The production of extracellular vesicles by yeast cells has now been reported for at least 6 different fungal species 
. Fungal extracellular vesicles are believed to function as carriers of distinct molecules to the extracellular space which, in the case of pathogens, includes a wide range of virulence factors, including polysaccharides, pigments, and lipids 
. As described for mammalian exosomes 
, the vesicular transport in fungi may even include the release of nucleic acids to the extracellular milieu 
. The secretion of such a complex array of different molecules is expected to impact the interaction of fungal cells with their hosts. In fact, extracellular vesicles isolated from the yeast pathogen C. neoformans
were recently reported to modulate macrophage functions 
Vesicular traffic in eukaryotes is a complex and multifunctional cellular mechanism. Intracellular vesicles are required for the traffic of proteins destined for secretion, in pathways that require their movement from the endoplasmic reticulum to the Golgi complex and then, via the trans-
Golgi network, to the cell surface 
. These vesicles are expected to fuse with the plasma membrane releasing their cargo. Vesicular secretion can also involve exosomes, which originate from intracellular MVBs. These organelles derive from endosomes, which form internal vesicles that are released to the extracellular milieu as exosomes upon plasma fusion with the plasma membrane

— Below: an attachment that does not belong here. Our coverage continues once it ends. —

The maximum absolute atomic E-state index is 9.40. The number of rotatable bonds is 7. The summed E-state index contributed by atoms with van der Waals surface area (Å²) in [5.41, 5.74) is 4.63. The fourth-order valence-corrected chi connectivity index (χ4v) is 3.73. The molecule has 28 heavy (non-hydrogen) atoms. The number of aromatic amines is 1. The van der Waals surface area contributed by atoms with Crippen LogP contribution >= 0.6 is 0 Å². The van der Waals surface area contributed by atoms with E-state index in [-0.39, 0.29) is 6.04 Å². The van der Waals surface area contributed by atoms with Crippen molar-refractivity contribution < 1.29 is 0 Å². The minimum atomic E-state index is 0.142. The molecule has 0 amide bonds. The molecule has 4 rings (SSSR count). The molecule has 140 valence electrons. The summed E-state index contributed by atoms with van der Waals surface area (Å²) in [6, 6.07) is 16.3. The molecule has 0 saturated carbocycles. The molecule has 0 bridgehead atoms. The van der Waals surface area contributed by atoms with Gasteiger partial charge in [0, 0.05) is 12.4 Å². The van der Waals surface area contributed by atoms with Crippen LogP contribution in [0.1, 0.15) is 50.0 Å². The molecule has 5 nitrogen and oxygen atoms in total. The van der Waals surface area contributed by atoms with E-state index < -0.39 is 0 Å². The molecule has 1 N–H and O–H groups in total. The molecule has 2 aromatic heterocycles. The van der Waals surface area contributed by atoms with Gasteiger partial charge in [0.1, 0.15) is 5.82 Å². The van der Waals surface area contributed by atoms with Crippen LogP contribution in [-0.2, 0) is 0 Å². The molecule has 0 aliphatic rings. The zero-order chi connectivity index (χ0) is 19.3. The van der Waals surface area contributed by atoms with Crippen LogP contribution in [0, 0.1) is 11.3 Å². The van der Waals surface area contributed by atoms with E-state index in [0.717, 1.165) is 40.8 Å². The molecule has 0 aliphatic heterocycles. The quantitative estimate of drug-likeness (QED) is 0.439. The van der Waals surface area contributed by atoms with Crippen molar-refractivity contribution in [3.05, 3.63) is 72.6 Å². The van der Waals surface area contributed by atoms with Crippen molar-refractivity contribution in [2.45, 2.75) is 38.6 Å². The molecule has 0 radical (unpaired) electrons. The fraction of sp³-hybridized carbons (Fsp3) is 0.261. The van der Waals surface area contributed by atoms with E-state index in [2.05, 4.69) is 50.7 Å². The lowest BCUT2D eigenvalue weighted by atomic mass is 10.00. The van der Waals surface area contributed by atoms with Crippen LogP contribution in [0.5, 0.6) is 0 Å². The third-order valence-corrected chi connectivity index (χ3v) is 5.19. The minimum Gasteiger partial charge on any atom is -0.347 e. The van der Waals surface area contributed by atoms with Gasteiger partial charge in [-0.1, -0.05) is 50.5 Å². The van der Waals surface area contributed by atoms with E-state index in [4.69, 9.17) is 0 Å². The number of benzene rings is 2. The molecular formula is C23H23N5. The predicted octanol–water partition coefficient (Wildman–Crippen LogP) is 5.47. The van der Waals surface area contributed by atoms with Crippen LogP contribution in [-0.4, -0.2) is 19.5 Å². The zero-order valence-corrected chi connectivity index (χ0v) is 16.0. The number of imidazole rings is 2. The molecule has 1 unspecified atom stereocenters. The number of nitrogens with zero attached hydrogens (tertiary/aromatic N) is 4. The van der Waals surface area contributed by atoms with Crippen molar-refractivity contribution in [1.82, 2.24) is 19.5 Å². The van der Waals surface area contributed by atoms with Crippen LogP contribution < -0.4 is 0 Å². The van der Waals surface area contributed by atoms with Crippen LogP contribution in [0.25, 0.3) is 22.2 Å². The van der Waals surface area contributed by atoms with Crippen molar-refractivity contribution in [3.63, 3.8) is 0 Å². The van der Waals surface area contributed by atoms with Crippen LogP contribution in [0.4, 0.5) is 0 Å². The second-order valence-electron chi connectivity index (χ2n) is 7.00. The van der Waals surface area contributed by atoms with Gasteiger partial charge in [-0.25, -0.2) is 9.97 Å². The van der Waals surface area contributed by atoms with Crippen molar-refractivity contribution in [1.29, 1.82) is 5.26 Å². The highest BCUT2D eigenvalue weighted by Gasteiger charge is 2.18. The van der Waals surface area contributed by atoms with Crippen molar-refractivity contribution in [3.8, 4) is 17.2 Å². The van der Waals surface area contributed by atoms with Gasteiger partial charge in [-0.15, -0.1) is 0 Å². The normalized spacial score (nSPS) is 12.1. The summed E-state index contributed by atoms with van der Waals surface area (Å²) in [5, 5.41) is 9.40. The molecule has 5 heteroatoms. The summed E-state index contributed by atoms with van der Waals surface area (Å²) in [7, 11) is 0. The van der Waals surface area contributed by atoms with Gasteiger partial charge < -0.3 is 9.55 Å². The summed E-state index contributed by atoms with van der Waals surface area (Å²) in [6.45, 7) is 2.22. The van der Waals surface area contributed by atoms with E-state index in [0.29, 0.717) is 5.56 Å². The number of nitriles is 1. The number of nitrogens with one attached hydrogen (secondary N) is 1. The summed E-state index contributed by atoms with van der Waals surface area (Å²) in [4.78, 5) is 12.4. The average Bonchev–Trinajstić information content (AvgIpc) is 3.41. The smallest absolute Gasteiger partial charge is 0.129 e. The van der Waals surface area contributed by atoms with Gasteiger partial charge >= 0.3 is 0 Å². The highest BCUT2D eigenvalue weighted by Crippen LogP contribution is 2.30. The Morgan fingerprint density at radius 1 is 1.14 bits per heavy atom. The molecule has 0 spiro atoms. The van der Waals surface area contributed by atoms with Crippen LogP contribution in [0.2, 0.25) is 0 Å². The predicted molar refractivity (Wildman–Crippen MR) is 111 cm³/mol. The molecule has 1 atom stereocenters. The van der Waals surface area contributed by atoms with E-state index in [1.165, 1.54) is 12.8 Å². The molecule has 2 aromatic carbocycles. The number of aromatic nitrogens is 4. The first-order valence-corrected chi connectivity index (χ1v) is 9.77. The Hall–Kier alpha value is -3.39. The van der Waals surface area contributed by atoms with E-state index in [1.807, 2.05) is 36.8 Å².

. Yeast extracellular vesicles have been generally termed ‘fungal exosomes’ 
, but different studies suggest that they are linked to elements of the conventional post-Golgi secretory pathway 
. It remains unknown, nevertheless, whether the formation of MVBs is related to the biogenesis of fungal extracellular vesicles.
represents the yeast cell model that extracellular vesicles have been investigated in most detail. This species appears to use trans-
cell wall vesicular transport to release its major capsular polysaccharide 
, a high molecular weight polysaccharide known as glucuronoxylomannan (GXM). Although it has been suggested that C. neoformans
produces MVB- and exosome-like structures 
, the vesicular traffic of GXM apparently requires homologues of SEC4
, suggesting that the export of polysaccharide-containing vesicles in these cells requires events of the conventional post-Golgi secretory apparatus. The events required for the biogenesis of extracellular vesicles in these cells are unclear, but the complex and variable morphology of extracellular cryptococcal vesicles analyzed by TEM 
strongly suggests that the fractions usually analyzed in studies on fungal extracellular vesicles include mixed populations of diverse cellular origin.